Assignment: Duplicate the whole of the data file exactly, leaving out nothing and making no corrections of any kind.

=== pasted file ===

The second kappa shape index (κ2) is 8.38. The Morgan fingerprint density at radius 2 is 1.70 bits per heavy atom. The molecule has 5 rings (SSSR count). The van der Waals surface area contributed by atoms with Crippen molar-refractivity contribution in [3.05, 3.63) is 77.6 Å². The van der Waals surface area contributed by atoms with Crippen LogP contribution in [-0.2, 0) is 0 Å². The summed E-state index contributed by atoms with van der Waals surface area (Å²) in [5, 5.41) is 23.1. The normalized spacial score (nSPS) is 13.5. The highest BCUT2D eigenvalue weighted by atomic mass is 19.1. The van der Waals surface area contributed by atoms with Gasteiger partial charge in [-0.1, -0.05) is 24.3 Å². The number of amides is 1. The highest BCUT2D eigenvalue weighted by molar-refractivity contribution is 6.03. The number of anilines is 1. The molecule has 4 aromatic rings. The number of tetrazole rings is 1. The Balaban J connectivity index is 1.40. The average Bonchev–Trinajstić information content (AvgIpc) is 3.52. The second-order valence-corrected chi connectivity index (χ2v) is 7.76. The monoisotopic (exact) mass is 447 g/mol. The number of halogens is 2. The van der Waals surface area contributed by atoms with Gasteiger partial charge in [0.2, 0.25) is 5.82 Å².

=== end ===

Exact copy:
The second kappa shape index (κ2) is 8.38. The Morgan fingerprint density at radius 2 is 1.70 bits per heavy atom. The molecule has 5 rings (SSSR count). The van der Waals surface area contributed by atoms with Crippen molar-refractivity contribution in [3.05, 3.63) is 77.6 Å². The van der Waals surface area contributed by atoms with Crippen LogP contribution in [-0.2, 0) is 0 Å². The summed E-state index contributed by atoms with van der Waals surface area (Å²) in [5, 5.41) is 23.1. The normalized spacial score (nSPS) is 13.5. The highest BCUT2D eigenvalue weighted by atomic mass is 19.1. The van der Waals surface area contributed by atoms with Gasteiger partial charge in [-0.1, -0.05) is 24.3 Å². The number of amides is 1. The highest BCUT2D eigenvalue weighted by molar-refractivity contribution is 6.03. The number of anilines is 1. The molecule has 4 aromatic rings. The number of tetrazole rings is 1. The Balaban J connectivity index is 1.40. The average Bonchev–Trinajstić information content (AvgIpc) is 3.52. The second-order valence-corrected chi connectivity index (χ2v) is 7.76. The monoisotopic (exact) mass is 447 g/mol. The number of halogens is 2. The van der Waals surface area contributed by atoms with Gasteiger partial charge in [0.2, 0.25) is 5.82 Å².